Paul Karlsson Johnstone
Have you ever “gone berserk”? I have, just a few times, and enjoyed it immensely. All other human feelings, good or bad, including many more worthwhile, seem tiny, feeble things compared to berserksgang.
To begin, you get angry. Angry? What a puny word that seems for what you feel! You are mad, and the enormous strength of madness comes pouring in. You are suddenly feeling fourteen feet tall and made of stainless steel. You can move so fast that other people seem paralyzed. Instead of being an ordinary, fallible human being, as you usually are, subject to various weaknesses, you are, for a moment, the Wrath of God made actual. In that mood you may pick up objects far beyond your normal strength, or murder your best friend, or easily overpower a champion athlete. You feel invulnerable and, for a little while, you may be. Beyond that, you feel different. And you are. You feel like an aerial torpedo in mid-flight. For life or death or whatever, you don’t care. You don’t care. And you are fiercely, exultantly, joyously happy. This mood is fickle and desperately treacherous. It may desert you at any second, leaving you weak and spent. Worse still, it may lead you to deeds you will regret as long as you can remember. Yet it is possible, just barely possible, to keep it under control, as it is possible to ride a wild horse. Possible, yes. Safe or easy, no! But if you can, you can do wonders. For a little while. Berserksgang is ages old. Our ancestors of the Wurm Ice Age, who with weapons of wood and stone, without even bows and arrows, hunted and killed mammoths by hundreds, building their homes of mammoth hides and tusks, must have known it well, for the wrath of a wounded elephant is no small thing to face. Yet they faced it, day after day.
Hans Schutte, the great Danish archaeologist, in his great work: Our Ancestors; The Gothonic Nations, pointed out that the oldest surviving Gothonic (Teutonic, Germanic) language, the Gothic of Ulfilas, about A.D. 330, contains a word, ulbandws, which seems not to derive from Greek and Latin elphas “elephant” but to be a rule-right Gothonic cognate of it. Ulfilas, in his translation of the Old Testament, applied the word to camels. Since European mammoths died out before 10,000 B.C., the ulbandws could have only survived in folklore, as a huge, misshapen, hairy, ferocious animal dimly remembered. And after the mammoth was gone, the men who lived around the Baltic hunted the aurochs, a nearly as large and even more dangerous ancestor of the Spanish fighting bull. Before all recorded history, our almost-naked (in warm weather) forefathers dared to hunt these beasts and others—the cave lion and the cave bear, the dire wolf — successfully, or we would not be here today. Berserksgang must have been a tool at their disposal, just as it has been used in “modern” times by Norwegian farmers, clearing a new field of glacial boulders that they could not stir normally.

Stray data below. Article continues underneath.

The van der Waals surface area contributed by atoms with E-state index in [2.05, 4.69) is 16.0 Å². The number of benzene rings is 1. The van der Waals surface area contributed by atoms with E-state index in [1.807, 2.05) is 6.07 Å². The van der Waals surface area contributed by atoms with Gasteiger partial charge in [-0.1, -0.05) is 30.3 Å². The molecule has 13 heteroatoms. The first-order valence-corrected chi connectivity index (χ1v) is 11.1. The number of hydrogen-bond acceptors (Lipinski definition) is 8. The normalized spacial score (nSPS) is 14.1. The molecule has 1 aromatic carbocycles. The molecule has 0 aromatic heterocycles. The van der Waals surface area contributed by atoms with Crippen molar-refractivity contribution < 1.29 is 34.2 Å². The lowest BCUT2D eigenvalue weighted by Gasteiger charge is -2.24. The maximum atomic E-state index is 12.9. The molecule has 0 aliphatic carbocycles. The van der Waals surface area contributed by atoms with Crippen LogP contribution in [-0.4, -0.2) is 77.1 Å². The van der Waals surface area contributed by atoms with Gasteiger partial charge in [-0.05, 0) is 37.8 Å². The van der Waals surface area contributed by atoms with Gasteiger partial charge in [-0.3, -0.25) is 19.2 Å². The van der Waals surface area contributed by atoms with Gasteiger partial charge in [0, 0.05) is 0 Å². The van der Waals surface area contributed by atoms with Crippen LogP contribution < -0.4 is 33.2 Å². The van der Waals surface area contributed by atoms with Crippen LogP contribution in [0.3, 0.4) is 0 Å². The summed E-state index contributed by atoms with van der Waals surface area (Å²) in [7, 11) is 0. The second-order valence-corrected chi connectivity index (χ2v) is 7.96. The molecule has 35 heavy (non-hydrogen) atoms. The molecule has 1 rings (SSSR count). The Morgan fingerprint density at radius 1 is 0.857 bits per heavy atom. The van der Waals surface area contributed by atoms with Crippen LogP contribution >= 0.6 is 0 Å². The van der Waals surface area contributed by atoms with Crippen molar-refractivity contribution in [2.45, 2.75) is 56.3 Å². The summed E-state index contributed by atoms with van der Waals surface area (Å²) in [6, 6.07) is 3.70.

A trait going back that far cannot be exclusively Gothonic. We know that in the battle of Telamon in 225 B.C. the Romans found themselves faced by naked (save for a leather belt) Celtic spearmen, Gaesati, fetched from beyond the Alps, who were considered invincible. Fighting under the ardent Italian sun, against rank after rank of disciplined legionaries, they tired and went down. But not before they had impressed themselves on the Roman imagination. Why did they go into battle stark naked? These were wealthy men. They could afford shields, helmets, coats of mail, but they did not wear them. Mere bravado then? I think not.
Under some little-understood circumstances, the human body can grow suddenly larger. Daniel Dunglas Home could suddenly increase his height by at least nine inches. Body diameters can also increase. So the berserk warrior could find a coat of mail suddenly become a crushing, stifling burden. They would throw it off, and their clothing, keeping only a weapon.
In the days when Christianity and writing on vellum came to the North, the tradition of berserksgang came with the cult of Woden (Wotan, Odin), by incomers from what is now South Russia, the Dnieper valley. According to Heimskringla and the Ossetian scholar, Dzambulat Daulanty, it fits well within the traditions of the Alans, preserved in the fastnesses of the Caucasus. According to “Odin l’Ossete” by Daulanty, in Oss-Alanes, Vol. II (1953) pp. 11-12, there is an Ossentian (Alanic) tale of a boy called either Uyd-daen or Ud-daen (“I am the soul”) who discovered the secret of smelting bronze (actually millenia older) and making weapons. He kills a wicked giant, assembles a host of Alan warriors, and goes north in search of women with long golden hair. Eventually he and his army arrived in the far north of Europe, which Daulanty plausibly identifies with Scandinavia, and is there accepted as a god. Uyd-daen married the king’s daughter. Just as in Sturlason’s Heimskringla, Odin is not presented as a conqueror, but simply as an accomplished and wealthy foreigner who penetrates an existing people and culture, introducing new ideas.
In his old age, Uyd-daen returned to the Caucasus, leaving behind his son Votan. The Alans were the strongest of the Sarmatian tribes which then dominated much of Eastern Europe and Western Asia. They rode horseback and used stirrups, wore coats of mail. When did this occur? Certainly not in the Bronze Age, nor even in the Early Iron Age (Hallstatt) period.